LOS ANGELES — Southern California fired Steve Sarkisian on Monday, one day after the troubled football coach was put on leave.
Athletic director Pat Haden made the move one day after determining Sarkisian showed up at school in no condition to lead practice, although Haden refused to reveal specifics about the coach’s condition. Offensive
USC hasn’t elaborated on Sarkisian’s problems, but the second-year coach had an embarrassing public display in August at a pep rally where he appeared to be intoxicated while giving a speech. Sarkisian later apologized and said he had combined alcohol and medication, but promised not to drink again during the season.
Sarkisian’s unsteady appearance Sunday prompted Haden to make the program’s fourth coaching change in just over two years.
“After careful consideration of what is in the best interest of the university and our student-athletes, I have made the decision to terminate Steve Sarkisian, effective immediately,” Haden said in a statement.
“I want to add how proud I am of our coaching staff and players and the way they are responding to this difficult situation. Through all of this we remain concerned for Steve and hope that it will give him the opportunity to focus on his personal well-being.”
Helton, Sarkisian’s offensive
Sarkisian went 12-6 at USC, where he started as an assistant coach under Pete Carroll with the program’s dominant teams of the past decade.
“This is an opportunity for Sark to get right and to get well,” Carroll said Monday. “We’re pulling for him. He’s up against some big challenges and he’s got to go ahead and take care of it. It’s not about coaching now. It’s about his personal life and getting things in order. I know he’s committed to taking the right steps to do that, and it’s hugely important for him.”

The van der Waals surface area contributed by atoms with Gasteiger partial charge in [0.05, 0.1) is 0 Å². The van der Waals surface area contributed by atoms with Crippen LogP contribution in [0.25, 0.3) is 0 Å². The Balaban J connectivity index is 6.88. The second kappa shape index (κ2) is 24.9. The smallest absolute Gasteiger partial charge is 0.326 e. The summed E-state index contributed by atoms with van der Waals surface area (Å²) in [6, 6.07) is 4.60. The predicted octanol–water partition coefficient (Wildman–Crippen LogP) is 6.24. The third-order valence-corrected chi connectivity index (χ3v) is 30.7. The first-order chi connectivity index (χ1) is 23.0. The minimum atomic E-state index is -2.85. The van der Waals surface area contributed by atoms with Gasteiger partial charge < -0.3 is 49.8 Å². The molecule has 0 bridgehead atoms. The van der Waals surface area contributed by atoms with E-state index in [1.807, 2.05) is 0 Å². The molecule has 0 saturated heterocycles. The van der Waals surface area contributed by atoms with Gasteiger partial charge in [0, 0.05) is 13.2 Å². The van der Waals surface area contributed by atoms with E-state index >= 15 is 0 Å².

Carroll said he had communicated with Sarkisian recently.
“I’ll be there to support him,” Carroll said. “I knew him before, and (he has) a lot to offer the world. It’s been hard on him, and he’s made it hard on people around him, too. He knows that. He’s got to take the steps to take care of business now.”
Sarkisian spent five years as Washington’s head coach until 2013, when he left the Huskies for a reported five-year contract to return to his native Southern California, describing it as “a dream come true to be back in the Trojan family.”
Sarkisian never faced significant public scrutiny for alcohol use in Seattle, although his enthusiasm for nights out became part of his identity among fans and boosters. An AP review of Sarkisian’s expense reports from his years at Washington showed a steady acquisition of alcohol on his trips, ranging from mild indulgences to lavish liquor purchases, sometimes before lunch.
Washington athletic director Scott Woodward issued a brief statement: “It is evident that Steve is dealing with a serious personal matter and we wish him the best in facing whatever challenges lay ahead.”
The 41-year-old Sarkisian is in the midst of a divorce from his wife, Stephanie, and he recently sold a palatial house south of Los Angeles. They have three children.